Arkema PH: The borderline personality and transitional relatedness. Am J Psychiatry  1981; 138:172–177
[PubMed]
 
Horton PC: The comforting substrate and the right brain. Bull Menninger Clin  1995; 59:480–486
[PubMed]
 
+

References

Horton PC: book review, P Roazen: Meeting Freud's Family. Am J Psychiatry  1995; 152:642–645
 
Kernberg O: Borderline Conditions and Pathological Narcissism. New York, Jason Aronson, 1975
 
Ortega y Gasset J: The Dehumanization of Art. Princeton, NJ, Princeton University Press, 1948
 
Freud A: The infantile neurosis: genetic and dynamic considerations. Psychoanal Study Child  1971; 26:79–90
[PubMed]
 
Loewald HS: Current status of the concept of infantile neurosis. Psychoanal Study Child  1974; 29:183–188
[PubMed]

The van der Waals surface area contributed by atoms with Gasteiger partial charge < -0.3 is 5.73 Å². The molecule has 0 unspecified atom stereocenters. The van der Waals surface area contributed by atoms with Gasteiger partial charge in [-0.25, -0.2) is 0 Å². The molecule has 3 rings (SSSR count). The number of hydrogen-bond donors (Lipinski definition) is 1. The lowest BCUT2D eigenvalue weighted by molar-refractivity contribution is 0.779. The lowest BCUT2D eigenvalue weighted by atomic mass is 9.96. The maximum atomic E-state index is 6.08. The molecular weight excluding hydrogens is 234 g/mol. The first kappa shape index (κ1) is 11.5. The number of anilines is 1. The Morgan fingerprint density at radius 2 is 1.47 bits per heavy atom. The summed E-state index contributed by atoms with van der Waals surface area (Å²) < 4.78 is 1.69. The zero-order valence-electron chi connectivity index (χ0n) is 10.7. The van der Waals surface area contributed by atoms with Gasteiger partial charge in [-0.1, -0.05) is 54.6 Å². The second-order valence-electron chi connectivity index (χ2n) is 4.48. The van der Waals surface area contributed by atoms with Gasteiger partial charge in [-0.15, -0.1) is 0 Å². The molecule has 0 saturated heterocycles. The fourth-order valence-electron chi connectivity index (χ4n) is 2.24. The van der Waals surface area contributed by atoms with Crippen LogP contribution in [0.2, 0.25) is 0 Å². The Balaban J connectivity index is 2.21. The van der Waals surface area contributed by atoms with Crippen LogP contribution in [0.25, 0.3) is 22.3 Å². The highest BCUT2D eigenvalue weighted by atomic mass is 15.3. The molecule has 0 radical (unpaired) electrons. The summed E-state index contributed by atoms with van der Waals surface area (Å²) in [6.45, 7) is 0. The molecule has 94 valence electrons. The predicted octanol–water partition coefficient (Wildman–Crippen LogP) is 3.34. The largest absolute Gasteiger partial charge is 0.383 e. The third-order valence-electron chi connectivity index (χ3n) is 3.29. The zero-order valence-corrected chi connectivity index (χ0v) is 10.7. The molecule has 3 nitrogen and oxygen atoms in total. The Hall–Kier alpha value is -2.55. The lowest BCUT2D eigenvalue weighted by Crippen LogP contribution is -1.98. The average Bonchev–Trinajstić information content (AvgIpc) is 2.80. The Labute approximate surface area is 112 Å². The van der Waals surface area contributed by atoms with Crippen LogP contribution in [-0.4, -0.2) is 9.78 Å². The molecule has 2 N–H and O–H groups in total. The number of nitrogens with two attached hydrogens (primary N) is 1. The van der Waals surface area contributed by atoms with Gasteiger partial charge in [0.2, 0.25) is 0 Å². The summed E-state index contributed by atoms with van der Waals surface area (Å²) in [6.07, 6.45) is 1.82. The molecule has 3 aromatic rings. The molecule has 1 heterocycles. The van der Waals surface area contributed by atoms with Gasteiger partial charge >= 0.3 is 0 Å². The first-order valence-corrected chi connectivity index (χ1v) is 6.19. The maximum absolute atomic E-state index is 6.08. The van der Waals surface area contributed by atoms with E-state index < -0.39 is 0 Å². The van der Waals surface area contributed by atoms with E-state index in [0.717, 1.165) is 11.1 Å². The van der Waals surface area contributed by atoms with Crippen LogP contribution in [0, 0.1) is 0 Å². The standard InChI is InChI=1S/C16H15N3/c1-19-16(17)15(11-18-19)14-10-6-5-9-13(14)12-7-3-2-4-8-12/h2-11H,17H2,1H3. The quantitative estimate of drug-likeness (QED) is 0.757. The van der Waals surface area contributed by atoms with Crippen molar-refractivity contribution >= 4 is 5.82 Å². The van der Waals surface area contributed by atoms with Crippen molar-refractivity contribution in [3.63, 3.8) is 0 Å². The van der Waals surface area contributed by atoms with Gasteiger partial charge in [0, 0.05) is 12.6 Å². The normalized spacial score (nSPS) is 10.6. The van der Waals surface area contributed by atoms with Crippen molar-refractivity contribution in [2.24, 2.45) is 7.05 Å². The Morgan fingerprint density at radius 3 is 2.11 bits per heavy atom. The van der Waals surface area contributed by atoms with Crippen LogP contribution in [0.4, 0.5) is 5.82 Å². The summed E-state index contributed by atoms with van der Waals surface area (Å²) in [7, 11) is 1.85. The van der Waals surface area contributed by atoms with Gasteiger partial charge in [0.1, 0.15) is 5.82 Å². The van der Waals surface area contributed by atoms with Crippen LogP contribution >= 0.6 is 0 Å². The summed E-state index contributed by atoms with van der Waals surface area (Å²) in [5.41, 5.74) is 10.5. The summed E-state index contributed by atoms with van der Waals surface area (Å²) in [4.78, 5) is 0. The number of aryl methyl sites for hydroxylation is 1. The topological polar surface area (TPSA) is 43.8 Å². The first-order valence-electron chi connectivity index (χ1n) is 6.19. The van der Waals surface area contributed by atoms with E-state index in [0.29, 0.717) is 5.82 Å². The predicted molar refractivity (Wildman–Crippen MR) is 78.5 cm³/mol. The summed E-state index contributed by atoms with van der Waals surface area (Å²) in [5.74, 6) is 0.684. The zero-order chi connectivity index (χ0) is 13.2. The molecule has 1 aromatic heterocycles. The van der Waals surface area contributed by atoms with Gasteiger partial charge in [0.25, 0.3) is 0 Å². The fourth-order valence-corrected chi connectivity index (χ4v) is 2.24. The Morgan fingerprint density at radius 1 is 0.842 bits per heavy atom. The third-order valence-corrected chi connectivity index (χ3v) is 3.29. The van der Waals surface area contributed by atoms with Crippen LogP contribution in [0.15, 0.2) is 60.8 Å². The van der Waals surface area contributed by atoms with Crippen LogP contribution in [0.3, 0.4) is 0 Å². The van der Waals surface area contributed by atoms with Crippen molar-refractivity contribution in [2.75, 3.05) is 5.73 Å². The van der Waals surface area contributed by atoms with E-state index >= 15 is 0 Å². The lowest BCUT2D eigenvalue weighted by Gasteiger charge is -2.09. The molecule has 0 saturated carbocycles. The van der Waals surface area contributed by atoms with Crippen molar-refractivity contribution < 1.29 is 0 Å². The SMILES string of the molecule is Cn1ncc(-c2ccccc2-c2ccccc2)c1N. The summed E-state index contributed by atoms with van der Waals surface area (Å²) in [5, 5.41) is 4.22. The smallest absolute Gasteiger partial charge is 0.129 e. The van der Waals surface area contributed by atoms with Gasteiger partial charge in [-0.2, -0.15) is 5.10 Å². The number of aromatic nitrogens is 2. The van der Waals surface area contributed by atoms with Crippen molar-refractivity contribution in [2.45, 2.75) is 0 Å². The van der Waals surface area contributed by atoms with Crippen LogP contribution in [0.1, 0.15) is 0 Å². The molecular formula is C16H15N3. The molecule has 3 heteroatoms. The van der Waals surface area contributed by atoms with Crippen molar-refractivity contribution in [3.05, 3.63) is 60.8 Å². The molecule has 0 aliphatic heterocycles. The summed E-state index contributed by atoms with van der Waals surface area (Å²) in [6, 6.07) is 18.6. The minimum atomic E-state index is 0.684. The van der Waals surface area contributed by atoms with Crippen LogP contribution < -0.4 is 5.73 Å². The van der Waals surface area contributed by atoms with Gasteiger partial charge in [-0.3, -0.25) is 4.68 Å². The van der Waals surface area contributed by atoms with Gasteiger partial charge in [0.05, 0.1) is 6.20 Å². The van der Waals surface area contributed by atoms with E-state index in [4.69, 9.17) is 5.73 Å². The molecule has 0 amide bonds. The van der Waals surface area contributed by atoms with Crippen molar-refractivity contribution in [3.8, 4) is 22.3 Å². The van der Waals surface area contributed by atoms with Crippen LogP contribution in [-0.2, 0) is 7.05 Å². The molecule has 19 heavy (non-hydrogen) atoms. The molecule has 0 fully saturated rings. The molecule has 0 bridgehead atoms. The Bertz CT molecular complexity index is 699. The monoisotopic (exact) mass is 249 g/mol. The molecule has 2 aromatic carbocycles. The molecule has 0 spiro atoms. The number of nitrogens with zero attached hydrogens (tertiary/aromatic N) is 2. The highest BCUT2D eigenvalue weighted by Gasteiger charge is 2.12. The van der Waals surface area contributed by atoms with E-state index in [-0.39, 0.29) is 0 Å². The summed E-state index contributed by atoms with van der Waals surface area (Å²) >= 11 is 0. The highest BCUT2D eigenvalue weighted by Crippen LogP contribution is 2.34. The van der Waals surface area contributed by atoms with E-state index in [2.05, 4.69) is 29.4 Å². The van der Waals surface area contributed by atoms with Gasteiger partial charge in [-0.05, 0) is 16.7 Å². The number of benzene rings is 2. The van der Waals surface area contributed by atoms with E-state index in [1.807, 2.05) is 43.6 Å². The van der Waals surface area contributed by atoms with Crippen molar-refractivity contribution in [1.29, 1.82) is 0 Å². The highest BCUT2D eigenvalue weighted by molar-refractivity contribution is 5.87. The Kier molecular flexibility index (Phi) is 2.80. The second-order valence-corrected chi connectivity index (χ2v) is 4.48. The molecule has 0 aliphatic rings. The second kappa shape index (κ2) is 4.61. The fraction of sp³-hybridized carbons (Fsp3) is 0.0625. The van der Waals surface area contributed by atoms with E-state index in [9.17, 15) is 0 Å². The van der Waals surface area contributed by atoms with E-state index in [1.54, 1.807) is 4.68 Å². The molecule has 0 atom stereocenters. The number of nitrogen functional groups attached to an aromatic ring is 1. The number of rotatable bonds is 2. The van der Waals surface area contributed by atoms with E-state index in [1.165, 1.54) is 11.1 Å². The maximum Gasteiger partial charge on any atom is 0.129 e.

Winnicott DW: Transitional objects and transitional phenomena (1953), in Playing and Reality. New York, Basic Books, 1971, pp 1–25
 
Coppolillo HP: The transitional phenomenon revisited. J Am Acad Child Psychiatry  1976; 15:36–48
[PubMed]
[CrossRef]
 
Coppolillo HP: Some metapsychological thoughts on creativity and the intermediate area of experience, in The Solace Paradigm: An Eclectic Search for Psychological Immunity. Edited by Horton P, Gewirtz H, Kreutter KJ. Madison, Conn, International Universities Press, 1988, pp 43–58
 
Horton PC: Solace: The Missing Dimension in Psychiatry. Chicago, University of Chicago Press, 1981
 
Horton PC: Introduction, in The Solace Paradigm: An Eclectic Search for Psychological Immunity. Edited by Horton P, Gewirtz H, Kreutter KJ. Madison, Conn, International Universities Press, 1988, pp 3–39
 
Arkema PH: The borderline personality and transitional relatedness. Am J Psychiatry  1981; 138:172–177
[PubMed]
 
Horton PC: The comforting substrate and the right brain. Bull Menninger Clin  1995; 59:480–486
[PubMed]